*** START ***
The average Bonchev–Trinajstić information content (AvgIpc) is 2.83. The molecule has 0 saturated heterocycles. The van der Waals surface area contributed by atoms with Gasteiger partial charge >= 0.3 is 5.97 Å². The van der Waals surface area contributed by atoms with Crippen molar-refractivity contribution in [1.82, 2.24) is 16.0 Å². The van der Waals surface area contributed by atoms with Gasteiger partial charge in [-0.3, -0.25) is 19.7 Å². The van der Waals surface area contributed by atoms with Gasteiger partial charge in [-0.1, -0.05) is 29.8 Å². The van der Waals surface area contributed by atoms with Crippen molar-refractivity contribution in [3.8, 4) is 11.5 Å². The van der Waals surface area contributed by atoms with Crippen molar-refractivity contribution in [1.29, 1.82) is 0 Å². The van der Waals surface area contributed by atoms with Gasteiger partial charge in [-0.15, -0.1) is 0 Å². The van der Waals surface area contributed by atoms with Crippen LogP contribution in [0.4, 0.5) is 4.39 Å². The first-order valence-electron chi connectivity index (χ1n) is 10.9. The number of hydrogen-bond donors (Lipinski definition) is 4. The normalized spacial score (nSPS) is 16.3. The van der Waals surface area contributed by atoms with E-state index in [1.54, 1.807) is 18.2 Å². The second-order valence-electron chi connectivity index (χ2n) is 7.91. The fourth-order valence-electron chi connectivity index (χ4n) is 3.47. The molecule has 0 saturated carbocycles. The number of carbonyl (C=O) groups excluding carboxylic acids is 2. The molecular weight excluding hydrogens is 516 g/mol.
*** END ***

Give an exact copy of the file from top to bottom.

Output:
The average Bonchev–Trinajstić information content (AvgIpc) is 2.83. The molecule has 0 saturated heterocycles. The van der Waals surface area contributed by atoms with Gasteiger partial charge >= 0.3 is 5.97 Å². The van der Waals surface area contributed by atoms with Crippen molar-refractivity contribution in [1.82, 2.24) is 16.0 Å². The van der Waals surface area contributed by atoms with Gasteiger partial charge in [-0.3, -0.25) is 19.7 Å². The van der Waals surface area contributed by atoms with Gasteiger partial charge in [-0.1, -0.05) is 29.8 Å². The van der Waals surface area contributed by atoms with Crippen molar-refractivity contribution in [3.8, 4) is 11.5 Å². The van der Waals surface area contributed by atoms with Crippen molar-refractivity contribution in [1.29, 1.82) is 0 Å². The van der Waals surface area contributed by atoms with Gasteiger partial charge in [-0.15, -0.1) is 0 Å². The van der Waals surface area contributed by atoms with Crippen LogP contribution in [0.4, 0.5) is 4.39 Å². The first-order valence-electron chi connectivity index (χ1n) is 10.9. The number of hydrogen-bond donors (Lipinski definition) is 4. The normalized spacial score (nSPS) is 16.3. The van der Waals surface area contributed by atoms with E-state index in [1.54, 1.807) is 18.2 Å². The second-order valence-electron chi connectivity index (χ2n) is 7.91. The fourth-order valence-electron chi connectivity index (χ4n) is 3.47. The molecule has 0 saturated carbocycles. The number of carbonyl (C=O) groups excluding carboxylic acids is 2. The molecular weight excluding hydrogens is 516 g/mol.